Madison shouldn’t remember Prism Festival 2018 solely for its setbacks. This was by far the best-sounding outdoor concert I’ve attended, thanks largely to Greg White of Madison Pro Audio. Daytime sets felt like secret showcases, with around 30 people, mostly other bands and their hangers-on, clustered around a stage that looked off into an alfalfa field, or in the barn. Outdoor concerts are usually replete with annoyances, like spotty sound and cramped quarters. But Prism married the warm, comfortable atmosphere of a club show with the romance of music performed amidst natural beauty.

Trapo’s appearance on the Saturday of Prism Fest was the biggest draw for me personally, as he was the only artist who hadn’t already played a big show in Madison recently. The rapper didn’t disappoint, jumping around his already deep, versatile catalog, from the hype jams of his early mixtapes to tracks from this year’s notably darker Oil Change EP.

After Trapo packed the barn, the crowd wandered over to the main stage, where Chicago’s Post-Animal, who to my mind fit better in a festival setting than any other act in the lineup, churned through a set of energetic psych-rock, heavy with extravagant guitar soloing and crowd-leading antics.

And the venue, Common Gardens, is gorgeous. Rolling hills buttressed a vintage barn and a chicken coop, as kitties wandered about. Vape-smoke plumes from the crowd floated up over couches positioned atop a sloping field. A forest hiking path meant to hold extensive installation art was, unfortunately, mostly muddied by the floods. Instead, a huge dome eye with a tarp that pulled back like an eyelid formed the artistic centerpiece. The viewer sat and gazed through a kaleidoscope (of prisms!) at the main stage.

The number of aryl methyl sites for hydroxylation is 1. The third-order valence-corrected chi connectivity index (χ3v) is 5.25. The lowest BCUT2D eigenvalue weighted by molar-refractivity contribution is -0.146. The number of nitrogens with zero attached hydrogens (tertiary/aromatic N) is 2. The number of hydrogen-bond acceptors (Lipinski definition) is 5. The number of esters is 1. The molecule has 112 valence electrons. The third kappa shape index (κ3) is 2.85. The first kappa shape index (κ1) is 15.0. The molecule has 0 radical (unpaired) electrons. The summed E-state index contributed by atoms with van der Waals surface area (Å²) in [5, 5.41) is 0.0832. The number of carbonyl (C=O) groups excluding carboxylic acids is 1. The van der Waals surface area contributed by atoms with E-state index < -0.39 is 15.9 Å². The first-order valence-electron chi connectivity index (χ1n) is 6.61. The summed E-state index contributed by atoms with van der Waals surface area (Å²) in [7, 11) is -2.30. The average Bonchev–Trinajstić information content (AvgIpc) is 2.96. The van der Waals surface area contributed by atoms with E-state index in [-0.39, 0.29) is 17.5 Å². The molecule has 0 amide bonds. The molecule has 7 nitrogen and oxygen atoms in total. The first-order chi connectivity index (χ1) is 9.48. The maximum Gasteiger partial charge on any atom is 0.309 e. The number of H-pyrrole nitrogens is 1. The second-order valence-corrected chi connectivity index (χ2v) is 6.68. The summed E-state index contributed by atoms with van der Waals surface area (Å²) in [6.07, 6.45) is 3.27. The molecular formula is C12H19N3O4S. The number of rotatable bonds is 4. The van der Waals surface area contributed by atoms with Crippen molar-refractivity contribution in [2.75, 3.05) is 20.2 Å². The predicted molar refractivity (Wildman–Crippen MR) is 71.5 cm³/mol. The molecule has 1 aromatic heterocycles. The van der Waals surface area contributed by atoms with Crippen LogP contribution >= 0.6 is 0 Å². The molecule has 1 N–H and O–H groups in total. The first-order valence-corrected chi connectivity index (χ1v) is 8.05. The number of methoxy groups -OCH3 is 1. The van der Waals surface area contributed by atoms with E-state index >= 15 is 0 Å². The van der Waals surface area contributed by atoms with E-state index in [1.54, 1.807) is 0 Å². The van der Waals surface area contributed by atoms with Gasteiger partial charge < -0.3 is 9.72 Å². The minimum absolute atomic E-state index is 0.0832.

Inside this contraption on the second night, Alberto Kanost, of Bear In The Forest played a nighttime acoustic set for a dozen people, leading mumblers along through a cover of “The Weight” by The Band. Intimate moments like this are what made Prism work, even if they partially resulted from lower turnout than organizers anticipated.

Isthmus quoted DeHaven as saying he expected around “800 to 1000” attendees. He told me after the festival that the number ended up closer to 300, band entourages included.

With low turnout came thousands of dollars in debt for invested organizers and a tempered outlook for next year. Despite its perks, Common Gardens was just too far away from Madison, and tickets were too expensive for students who already have frequent opportunities to see those same bands throughout the year, including at free on-campus shows. Working with WSUM got people talking, but didn’t get them shelling out $50 before parking.

“Looking at it now, the price point, and the inaccessibility, and our age demographic, it was a perfect storm. We thought we had this great line up, but we didn’t have sponsors to help whittle down that ticket price,” DeHaven says.

The monetary loss doesn’t necessarily mean Prism can’t succeed in the long run. The Prism fest crew scrapped together an ambitious weekend. They spent a year envisioning what an ethical, youth-led, regional culture festival could look like, and it will stand as an example of what’s possible if you’re willing to take on the risks.

Next year, DeHaven hopes to partner with a cause in the Madison community, and to host the festival downtown, probably only a single day. He’ll also help run Winnebago Arts Café, a soon-to-open venue on the east side.

“At first, I was pretty devastated and really pretty sad, and I was thinking maybe this just isn’t for me,” DeHaven says. “Maybe there are people in this community who could do this better, and actually, I know for a fact there are. But I don’t want to give up. A lot of people said it was really rewarding for them and fun and a new experience. That alone was worth the effort.”

An ode to the best and worst of Madison summers.